the church of what's happening now

Our son Kupai started Kindergarten last week. When I woke him up for school the other day I asked him how he had slept. He said that it was really frustrating that after we read him his story and kiss him goodnight he thinks about the events of the day. He explained that he thinks of some apparently very meaningful things to say about his life “but there’s no one to tell” about these insights, as he is all alone with the lights off in his bedroom.  

When I heard him relate this complaint, the thought of Ryokan, the 18th century Japanese hermit monk flashed into my mind. (After all these years of meditation I have come to accept that I do indeed have a monkey mind, and there’s no changing this). There is one poem of his I vaguely remembered as my son mentioned this grievance. Later that day I looked through his poems and found the poem that had partially come into my mind:  

Light sleep, the bane of old age:

Dozing off, evening dreams, waking again.

The fire in the hearth flickers; all night a steady rain

Pours off the banana tree.

Now is the time I wish to share my feelings —

But there is no one.  

I am struck by the juxtaposition of the pre-sleep ruminations of a five year old boy and those of an elderly hermit Buddhist monk two hundred years before. Both deal with insights, isolation, the need to be with, to connect, the loneliness of awareness, and the awareness of loneliness.  

Over the years, I’ve come to realize that my true home is my life as it is, not as I want it to be, or as it used to be, or as it should be according to some spiritual notion, but as it is.
I find I need to remind myself of this simple fact daily!  

Sometimes it is messy, badly in need of repairs, or unpleasant, but whatever it is, it’s my home nonetheless; I can only live this life, even if I don’t particularly like it right now.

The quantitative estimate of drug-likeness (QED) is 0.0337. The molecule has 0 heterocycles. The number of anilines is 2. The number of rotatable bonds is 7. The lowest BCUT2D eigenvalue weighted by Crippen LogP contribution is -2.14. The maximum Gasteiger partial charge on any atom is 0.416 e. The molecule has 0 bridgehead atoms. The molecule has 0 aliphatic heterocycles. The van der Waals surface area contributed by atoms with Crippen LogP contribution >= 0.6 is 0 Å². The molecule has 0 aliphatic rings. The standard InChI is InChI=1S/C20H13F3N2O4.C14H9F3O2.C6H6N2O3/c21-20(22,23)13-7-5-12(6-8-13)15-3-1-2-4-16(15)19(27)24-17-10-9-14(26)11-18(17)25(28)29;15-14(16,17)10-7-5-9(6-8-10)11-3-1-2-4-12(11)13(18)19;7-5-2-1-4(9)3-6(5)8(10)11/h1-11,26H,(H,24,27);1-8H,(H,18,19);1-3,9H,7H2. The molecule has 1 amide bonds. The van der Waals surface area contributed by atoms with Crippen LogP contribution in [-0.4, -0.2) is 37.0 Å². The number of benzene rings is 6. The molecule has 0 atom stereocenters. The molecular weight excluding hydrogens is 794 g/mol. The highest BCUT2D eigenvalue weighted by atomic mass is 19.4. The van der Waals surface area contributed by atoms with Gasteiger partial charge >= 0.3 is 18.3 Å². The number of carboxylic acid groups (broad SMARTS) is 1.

Here is another poem, this one is by another Japanese Zen teacher, Gesshu Soko:  

Breathing in, breathing out,

Moving forward, moving back,

Living, dying, coming, going —

Like two arrows meeting in flight,

In the midst of nothingness

There is a road that goes directly

to my true home. 

Gesshu Soko wrote this poem shortly before he died. It speaks to me more about life than about death. I hear him saying that our true home is right in the middle of what’s happening now, whether it be living or dying, moving forward or moving back, coming or going.  

When we are fully with with things as they are, we meet the circumstances of our lives like two arrows shot from different directions coming together point-to-point in mid-air. Breathing in or breathing out, we live our lives as they are, not as we want them to be or they were.  

This moment, now, is our true home. The road that goes directly to our true home is the road that leads to this moment. That road doesn’t go anywhere. It doubles back on itself and leads to this moment, as it is.    

Walking the road of this moment is challenging. It is a lifelong practice. It can be a breeze when we are on easy street and difficult when we don’t like where it leads, the now that is pain or regret.  

Because our life as it is is our true home, we can never really step outside of it (death is another issue, and who really knows what happens then?) 

Although Buddhism promises an “end to suffering,” the way to this end leads through it, not around it. There are no shortcuts. And I feel we never really experience and end to suffering once and for all. Maybe some people do. But it is not helpful for me to have that as some goal, as any thought of a goal takes out of now into some “then.” There is always only now.  

I like to think sometimes of the character Flip Wilson, the great comedian who died in 1998, created back in the early 1970’s: Reverend Leroy, a minister of the Church of What’s Happening Now! 
It’s always only what’s happening now. I am a very happy parishioner in this church.  

Earlier we read Gesshu Soko write:

Breathing in, breathing out,

Moving forward, moving back,

Living, dying, coming, going — 

This about covers our life. Like two arrows meeting point-to-point in mid-flight, we need to meet our lives totally and fully in each moment, again and again. This is our true home. We must live here, for it is only there that we are fully alive, in the church of what’s happening now.

Let’s let Geraldine, one of Flip’s great characters on his show, have the last line:

“What you see is what you get!”

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